Painting of the Gonzaga family by Mantegna, one of a major group of frescoes in the Camera degli Sposi or
Painting of the Gonzaga family by Mantegna, one of a major group of frescoes in the Camera degli Sposi or “bridal chamber”

The Ducal Palace itself is a massive structure with four storeys, huge halls and countless large apartments.  The palace is now filled with rich tapestries, paintings, and mediaeval artefacts from Mantua and all over Italy.  A key feature is the quality of the ceiling paintings which are all original to the palace.  We visited almost 40 rooms and were museumed out in the finish. A third component of the Ducal Palace is an exceptional collection of gardens (mostly large  trees and perennial shrubs).  A huge elm tree  garden sheltered many weary visitors in the heat and a “hanging garden” of manicured shrubs also drew applause as did  a secluded “four plane tree” garden.

part of the glorious elm tree garden in the Ducal Palace of Mantua which sheltered many visitors on this 38degree+ day
part of the glorious elm tree garden in the Ducal Palace of Mantua which sheltered many visitors on this 38degree+ day
One of the many extraordinary ceiling paintings in the 43 presentation rooms of the Mantua Ducal Palace.
One of the many extraordinary ceiling paintings in the 43 presentation rooms of the Mantua Ducal Palace.

We were glad to have made the effort and the palace was a cool place to be temperature wise as well.  We were not looking forward to the long walk back to the station and hired what we thought was a taxi driving through the square of the palace and asked to be driven to the station. The driver seemed taken aback but agreed to take us and only as we approached the station did it dawn on me that it was not a taxi at all but just a very obliging older Mantuan man who was probably coming home from mass. We were very embarrassed and he was very polite and helpful and thought it was very funny being hijacked by two sweaty Australian tourists.  As it happens his help enabled us to gain an earlier return train and an equally helpful conductor ignored our non validated ticket and told us how to get on to an express back to Padua. All in all we got back in record time feeling that God had really been looking out for us.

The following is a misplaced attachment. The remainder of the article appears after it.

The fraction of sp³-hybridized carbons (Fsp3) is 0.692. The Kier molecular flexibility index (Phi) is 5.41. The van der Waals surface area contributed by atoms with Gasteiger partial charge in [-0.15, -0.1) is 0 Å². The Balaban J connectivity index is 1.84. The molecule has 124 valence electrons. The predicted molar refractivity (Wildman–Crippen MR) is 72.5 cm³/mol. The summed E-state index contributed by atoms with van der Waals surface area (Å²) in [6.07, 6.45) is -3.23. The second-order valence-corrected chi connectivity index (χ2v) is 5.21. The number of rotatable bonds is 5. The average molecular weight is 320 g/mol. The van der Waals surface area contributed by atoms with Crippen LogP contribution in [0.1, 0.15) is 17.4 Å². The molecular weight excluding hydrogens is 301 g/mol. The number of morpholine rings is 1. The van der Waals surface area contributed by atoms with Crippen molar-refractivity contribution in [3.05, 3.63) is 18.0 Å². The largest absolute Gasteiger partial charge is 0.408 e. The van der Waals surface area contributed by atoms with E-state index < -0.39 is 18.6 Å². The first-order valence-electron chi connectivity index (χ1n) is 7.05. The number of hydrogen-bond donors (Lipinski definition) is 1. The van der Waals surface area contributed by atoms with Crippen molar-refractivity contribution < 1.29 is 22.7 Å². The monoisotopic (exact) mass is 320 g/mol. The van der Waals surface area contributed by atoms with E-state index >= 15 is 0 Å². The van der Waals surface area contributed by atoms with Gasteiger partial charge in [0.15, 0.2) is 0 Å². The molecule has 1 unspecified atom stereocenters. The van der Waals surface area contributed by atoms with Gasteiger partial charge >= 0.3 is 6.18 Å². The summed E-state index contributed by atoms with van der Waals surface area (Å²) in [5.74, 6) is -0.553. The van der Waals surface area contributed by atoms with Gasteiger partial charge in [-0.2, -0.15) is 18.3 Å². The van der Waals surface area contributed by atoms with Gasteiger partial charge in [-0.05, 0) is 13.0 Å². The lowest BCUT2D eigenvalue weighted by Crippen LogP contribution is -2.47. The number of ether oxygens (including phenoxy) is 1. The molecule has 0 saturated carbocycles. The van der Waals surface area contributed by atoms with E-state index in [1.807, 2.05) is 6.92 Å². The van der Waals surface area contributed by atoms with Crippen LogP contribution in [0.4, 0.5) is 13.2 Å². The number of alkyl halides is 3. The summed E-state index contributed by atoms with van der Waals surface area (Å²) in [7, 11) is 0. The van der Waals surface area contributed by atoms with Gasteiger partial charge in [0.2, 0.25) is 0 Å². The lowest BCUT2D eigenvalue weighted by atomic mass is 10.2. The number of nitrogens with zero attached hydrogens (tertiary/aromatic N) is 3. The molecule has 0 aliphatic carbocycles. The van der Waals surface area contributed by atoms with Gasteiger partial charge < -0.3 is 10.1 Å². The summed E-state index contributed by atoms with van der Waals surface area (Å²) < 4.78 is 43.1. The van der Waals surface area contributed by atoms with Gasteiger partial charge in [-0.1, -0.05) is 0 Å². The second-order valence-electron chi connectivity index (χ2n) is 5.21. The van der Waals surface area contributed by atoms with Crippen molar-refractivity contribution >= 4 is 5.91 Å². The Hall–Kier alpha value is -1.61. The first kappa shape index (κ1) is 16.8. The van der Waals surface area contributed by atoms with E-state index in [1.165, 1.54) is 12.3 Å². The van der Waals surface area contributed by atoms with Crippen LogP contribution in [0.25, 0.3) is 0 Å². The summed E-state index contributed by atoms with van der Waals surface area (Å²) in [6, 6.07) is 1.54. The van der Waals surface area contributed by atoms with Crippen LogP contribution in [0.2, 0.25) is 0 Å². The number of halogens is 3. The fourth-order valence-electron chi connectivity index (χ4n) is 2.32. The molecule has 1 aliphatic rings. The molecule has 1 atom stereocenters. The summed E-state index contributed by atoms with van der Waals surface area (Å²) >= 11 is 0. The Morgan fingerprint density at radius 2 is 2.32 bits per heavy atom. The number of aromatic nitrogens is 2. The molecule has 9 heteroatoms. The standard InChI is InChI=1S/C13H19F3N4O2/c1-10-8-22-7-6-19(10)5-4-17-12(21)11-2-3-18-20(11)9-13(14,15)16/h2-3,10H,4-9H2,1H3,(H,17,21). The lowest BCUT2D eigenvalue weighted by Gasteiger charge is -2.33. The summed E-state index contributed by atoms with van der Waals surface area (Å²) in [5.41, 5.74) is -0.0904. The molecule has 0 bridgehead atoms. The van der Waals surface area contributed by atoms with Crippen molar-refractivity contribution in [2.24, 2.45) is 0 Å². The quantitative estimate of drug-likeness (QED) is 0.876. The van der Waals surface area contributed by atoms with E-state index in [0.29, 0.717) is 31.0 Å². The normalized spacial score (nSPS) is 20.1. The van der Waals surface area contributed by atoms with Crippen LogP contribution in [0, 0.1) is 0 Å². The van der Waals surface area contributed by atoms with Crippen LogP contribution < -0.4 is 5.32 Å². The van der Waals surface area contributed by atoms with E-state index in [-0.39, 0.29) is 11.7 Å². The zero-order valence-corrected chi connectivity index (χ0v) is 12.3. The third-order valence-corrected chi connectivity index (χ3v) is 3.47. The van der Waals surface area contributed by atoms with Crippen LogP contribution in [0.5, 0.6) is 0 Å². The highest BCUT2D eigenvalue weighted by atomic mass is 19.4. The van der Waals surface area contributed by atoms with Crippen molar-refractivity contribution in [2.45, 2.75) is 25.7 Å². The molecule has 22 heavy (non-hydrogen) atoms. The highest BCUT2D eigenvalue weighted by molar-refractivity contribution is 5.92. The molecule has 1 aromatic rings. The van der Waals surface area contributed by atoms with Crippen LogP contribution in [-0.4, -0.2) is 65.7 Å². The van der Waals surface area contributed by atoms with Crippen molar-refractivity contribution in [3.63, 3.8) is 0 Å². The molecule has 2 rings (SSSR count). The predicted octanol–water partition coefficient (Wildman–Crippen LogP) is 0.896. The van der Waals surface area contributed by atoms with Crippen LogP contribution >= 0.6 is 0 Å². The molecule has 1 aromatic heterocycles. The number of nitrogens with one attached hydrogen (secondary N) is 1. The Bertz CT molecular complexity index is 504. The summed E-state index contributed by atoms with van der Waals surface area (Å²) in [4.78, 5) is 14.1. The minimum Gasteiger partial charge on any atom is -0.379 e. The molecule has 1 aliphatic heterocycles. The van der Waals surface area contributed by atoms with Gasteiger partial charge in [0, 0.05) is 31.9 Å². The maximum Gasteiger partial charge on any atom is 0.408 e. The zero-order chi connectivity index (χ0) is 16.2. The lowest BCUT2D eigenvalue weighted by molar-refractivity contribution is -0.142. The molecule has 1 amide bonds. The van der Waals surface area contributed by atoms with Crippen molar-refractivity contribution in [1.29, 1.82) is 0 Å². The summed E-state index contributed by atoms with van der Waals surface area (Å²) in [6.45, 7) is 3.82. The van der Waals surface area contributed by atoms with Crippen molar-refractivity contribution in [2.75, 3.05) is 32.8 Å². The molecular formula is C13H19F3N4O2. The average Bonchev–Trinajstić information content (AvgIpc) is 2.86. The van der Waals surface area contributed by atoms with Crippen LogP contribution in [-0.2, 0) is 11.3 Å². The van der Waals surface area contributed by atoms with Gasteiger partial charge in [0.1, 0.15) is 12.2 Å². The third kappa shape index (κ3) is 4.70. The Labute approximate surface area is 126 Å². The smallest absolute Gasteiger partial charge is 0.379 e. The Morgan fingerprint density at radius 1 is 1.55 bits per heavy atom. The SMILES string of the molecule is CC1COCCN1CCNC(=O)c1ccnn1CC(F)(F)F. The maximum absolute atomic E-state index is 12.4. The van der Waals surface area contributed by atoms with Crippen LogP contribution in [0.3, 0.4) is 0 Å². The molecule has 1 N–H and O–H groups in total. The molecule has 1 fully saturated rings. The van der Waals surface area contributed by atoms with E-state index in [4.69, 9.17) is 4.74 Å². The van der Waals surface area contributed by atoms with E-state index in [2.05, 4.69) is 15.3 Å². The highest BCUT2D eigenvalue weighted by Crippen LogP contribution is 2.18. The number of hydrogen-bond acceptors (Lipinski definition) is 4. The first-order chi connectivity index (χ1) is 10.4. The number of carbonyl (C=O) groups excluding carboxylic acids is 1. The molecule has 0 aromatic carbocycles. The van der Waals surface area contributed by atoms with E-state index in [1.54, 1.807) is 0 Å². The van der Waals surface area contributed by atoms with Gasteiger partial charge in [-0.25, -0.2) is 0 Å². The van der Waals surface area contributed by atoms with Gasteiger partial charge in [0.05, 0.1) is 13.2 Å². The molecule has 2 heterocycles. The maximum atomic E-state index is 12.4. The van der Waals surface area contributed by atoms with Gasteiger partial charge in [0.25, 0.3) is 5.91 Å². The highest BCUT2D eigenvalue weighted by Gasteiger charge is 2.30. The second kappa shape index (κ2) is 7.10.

Panting in Padua

Saturday 18th July Our day began with a visit to the Scrovegni Chapel to see the Giotto frescoes in the Capella Chapel and the Civico Museum.  The history of Western Art seems to have begun with Giotto and I have long wanted to see this work although I note that Ruskin gives first place to the French craftsmen who created the tracery and patterns for the Gothic cathedrals culminating in Chartres and Amiens.  The Capella Chapel was larger than it looks in photographs and the frescoes are well preserved except in the old sanctuary.  They tell a very clear Biblical story with no additional legendary material and cover every inch of the walls and ceilings although the ceiling is a simple night sky. In addition Giotto has represented the major Christian virtues and vices as individual figures in large paintings on each side of the chapel beneath the Biblical frescoes.